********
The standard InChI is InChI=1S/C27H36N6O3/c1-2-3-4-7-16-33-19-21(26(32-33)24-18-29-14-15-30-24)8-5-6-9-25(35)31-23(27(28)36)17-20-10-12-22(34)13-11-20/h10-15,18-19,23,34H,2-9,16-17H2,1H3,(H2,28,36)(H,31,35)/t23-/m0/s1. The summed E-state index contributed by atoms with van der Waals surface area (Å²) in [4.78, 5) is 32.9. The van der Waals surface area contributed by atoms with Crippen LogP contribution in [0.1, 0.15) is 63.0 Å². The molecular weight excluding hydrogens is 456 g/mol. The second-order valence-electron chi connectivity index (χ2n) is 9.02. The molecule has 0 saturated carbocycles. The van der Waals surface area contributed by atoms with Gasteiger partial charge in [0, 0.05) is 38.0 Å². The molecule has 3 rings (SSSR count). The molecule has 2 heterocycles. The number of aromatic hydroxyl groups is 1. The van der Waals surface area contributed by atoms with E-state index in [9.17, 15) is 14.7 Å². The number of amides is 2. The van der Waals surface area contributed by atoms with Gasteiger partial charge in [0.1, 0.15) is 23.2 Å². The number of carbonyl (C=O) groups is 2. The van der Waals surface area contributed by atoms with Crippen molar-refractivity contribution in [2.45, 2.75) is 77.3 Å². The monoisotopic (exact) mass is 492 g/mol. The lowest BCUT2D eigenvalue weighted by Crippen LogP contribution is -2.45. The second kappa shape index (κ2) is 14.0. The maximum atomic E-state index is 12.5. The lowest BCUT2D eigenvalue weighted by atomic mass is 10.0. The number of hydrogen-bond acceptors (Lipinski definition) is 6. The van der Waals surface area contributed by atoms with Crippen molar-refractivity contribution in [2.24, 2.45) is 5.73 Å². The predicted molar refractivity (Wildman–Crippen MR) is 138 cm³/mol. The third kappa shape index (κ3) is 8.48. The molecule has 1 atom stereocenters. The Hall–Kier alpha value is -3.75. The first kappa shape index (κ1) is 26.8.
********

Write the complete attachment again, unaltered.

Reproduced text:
The standard InChI is InChI=1S/C27H36N6O3/c1-2-3-4-7-16-33-19-21(26(32-33)24-18-29-14-15-30-24)8-5-6-9-25(35)31-23(27(28)36)17-20-10-12-22(34)13-11-20/h10-15,18-19,23,34H,2-9,16-17H2,1H3,(H2,28,36)(H,31,35)/t23-/m0/s1. The summed E-state index contributed by atoms with van der Waals surface area (Å²) in [4.78, 5) is 32.9. The van der Waals surface area contributed by atoms with Crippen LogP contribution in [0.1, 0.15) is 63.0 Å². The molecular weight excluding hydrogens is 456 g/mol. The second-order valence-electron chi connectivity index (χ2n) is 9.02. The molecule has 0 saturated carbocycles. The van der Waals surface area contributed by atoms with Gasteiger partial charge in [0, 0.05) is 38.0 Å². The molecule has 3 rings (SSSR count). The molecule has 2 heterocycles. The number of aromatic hydroxyl groups is 1. The van der Waals surface area contributed by atoms with E-state index in [9.17, 15) is 14.7 Å². The number of amides is 2. The van der Waals surface area contributed by atoms with Gasteiger partial charge in [0.1, 0.15) is 23.2 Å². The number of carbonyl (C=O) groups is 2. The van der Waals surface area contributed by atoms with Crippen molar-refractivity contribution in [2.45, 2.75) is 77.3 Å². The monoisotopic (exact) mass is 492 g/mol. The lowest BCUT2D eigenvalue weighted by Crippen LogP contribution is -2.45. The second kappa shape index (κ2) is 14.0. The maximum atomic E-state index is 12.5. The lowest BCUT2D eigenvalue weighted by atomic mass is 10.0. The number of hydrogen-bond acceptors (Lipinski definition) is 6. The van der Waals surface area contributed by atoms with Crippen molar-refractivity contribution in [2.24, 2.45) is 5.73 Å². The predicted molar refractivity (Wildman–Crippen MR) is 138 cm³/mol. The third kappa shape index (κ3) is 8.48. The molecule has 1 atom stereocenters. The Hall–Kier alpha value is -3.75. The first kappa shape index (κ1) is 26.8.